Going to the grocery store (or better yet, a local farmer’s market) and picking up some fresh, ripe produce is an exciting part of summer. Since the weather is warm in the summer, walking at a farmer’s market can be even more enjoyable since many are located in an outdoor area. The only problem with buying fresh, organic produce is that it can quickly start to wilt and loose nutrients and freshness.
However, we’ve got some tips and tricks to help you enjoy your fresh produce for as long as possible. Check out these five tips to keep your veggies fresh longer:
1. Keep Potatoes and Onions in a Cool, Dark Place
Make sure you have a set location for onions and potatoes, which are better stored in a cool, dark place in your kitchen rather than a refrigerator. A good spot is the pantry or a cabinet. Before storing, do not wash them. Instead, wash these root vegetables right before you are about to use them.
2. Refrigerate Other Root Vegetables
While onions, potatoes, and garlic should be kept out of the fridge, other root vegetables such as carrots, beets, and turnips should be kept in perforated plastic bags in the fridge. Also be sure to cut off the green, leafy tops because they can draw moisture out of the root. The key with these vegetables is to maintain their moisture, so the perforated bag helps to get some air flow without drawing out too much moisture.
3. Pick Out Spoiled Pieces in Lettuce Containers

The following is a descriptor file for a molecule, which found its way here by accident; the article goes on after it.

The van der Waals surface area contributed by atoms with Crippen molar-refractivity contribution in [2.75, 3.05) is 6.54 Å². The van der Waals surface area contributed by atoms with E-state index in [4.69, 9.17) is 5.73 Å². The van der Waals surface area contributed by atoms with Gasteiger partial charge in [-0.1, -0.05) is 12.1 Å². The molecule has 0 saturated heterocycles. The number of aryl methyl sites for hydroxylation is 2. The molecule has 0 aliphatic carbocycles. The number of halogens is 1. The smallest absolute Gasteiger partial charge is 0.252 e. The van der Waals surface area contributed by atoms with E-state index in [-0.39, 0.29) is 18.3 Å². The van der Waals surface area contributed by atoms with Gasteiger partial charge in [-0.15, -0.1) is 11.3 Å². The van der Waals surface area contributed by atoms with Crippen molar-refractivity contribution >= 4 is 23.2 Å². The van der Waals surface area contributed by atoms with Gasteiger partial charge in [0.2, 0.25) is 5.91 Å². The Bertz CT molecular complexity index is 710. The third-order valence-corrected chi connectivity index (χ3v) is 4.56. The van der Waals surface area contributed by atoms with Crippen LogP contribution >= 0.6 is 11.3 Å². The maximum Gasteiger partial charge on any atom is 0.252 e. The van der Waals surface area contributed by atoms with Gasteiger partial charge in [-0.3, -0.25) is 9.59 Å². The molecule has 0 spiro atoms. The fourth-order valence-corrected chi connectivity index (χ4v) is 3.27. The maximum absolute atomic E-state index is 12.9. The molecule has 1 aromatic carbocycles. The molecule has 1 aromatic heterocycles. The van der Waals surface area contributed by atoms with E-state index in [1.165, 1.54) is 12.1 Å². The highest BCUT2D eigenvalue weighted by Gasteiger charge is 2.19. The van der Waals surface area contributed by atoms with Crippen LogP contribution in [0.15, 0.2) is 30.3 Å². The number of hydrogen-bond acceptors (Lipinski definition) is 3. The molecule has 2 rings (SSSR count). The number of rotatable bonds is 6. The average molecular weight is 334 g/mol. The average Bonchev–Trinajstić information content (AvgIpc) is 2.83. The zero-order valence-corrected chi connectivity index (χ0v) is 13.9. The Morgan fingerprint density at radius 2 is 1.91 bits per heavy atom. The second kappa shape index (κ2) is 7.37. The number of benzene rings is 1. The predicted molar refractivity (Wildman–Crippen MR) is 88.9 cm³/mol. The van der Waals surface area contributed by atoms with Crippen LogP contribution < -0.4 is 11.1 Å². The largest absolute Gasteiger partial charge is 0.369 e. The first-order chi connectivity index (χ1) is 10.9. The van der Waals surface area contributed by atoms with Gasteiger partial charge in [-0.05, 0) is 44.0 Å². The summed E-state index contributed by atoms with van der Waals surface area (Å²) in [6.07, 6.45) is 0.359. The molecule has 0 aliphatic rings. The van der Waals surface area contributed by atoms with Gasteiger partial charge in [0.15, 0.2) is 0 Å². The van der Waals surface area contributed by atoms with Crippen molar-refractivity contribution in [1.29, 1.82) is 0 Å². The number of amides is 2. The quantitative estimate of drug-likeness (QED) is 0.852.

A rotten apple can spoil a whole barrel, and this principle also applies to leafy greens. If you buy pre-washed greens in a container at the grocery store (hopefully organic!), be sure to open the package as soon as you get home and pick through the contents. If you see any damages, bruised, or slimy pieces, take them out and discard. If you leave them in there, they can cause damage to the rest of the lettuce as well.
4. Individually Clean Each Mushroom
Mushrooms will typically come in cartons, so dump them out right when you get home from the store or market and clean each one individually with a damp paper towel. A crisper is too cold for mushrooms, so place them in a paper bag and put them on a shelf in the fridge.
5. Don’t Store Corn At All
Corn should not be kept overnight in your house or stored anywhere. Instead, use corn the same day you buy it, which is hopefully the same day it was husked. Eating it this way ensures maximum freshness, whereas the corn will go bad within just a few days if you store it. So, this means skip the grocery store and head to the farmer’s market, where the farmers probably picked their corn that same morning!
6. Never Refrigerate Tomatoes
Though technically a fruit, we cook with them as if they were a vegetable. If you put tomatoes in the fridge, they can quickly lose flavor and become mushy. Yuck! To maintain fresh, plump tomatoes, keep them on the counter. You can always place them in a paper bag if you want to ripen them up quicker.
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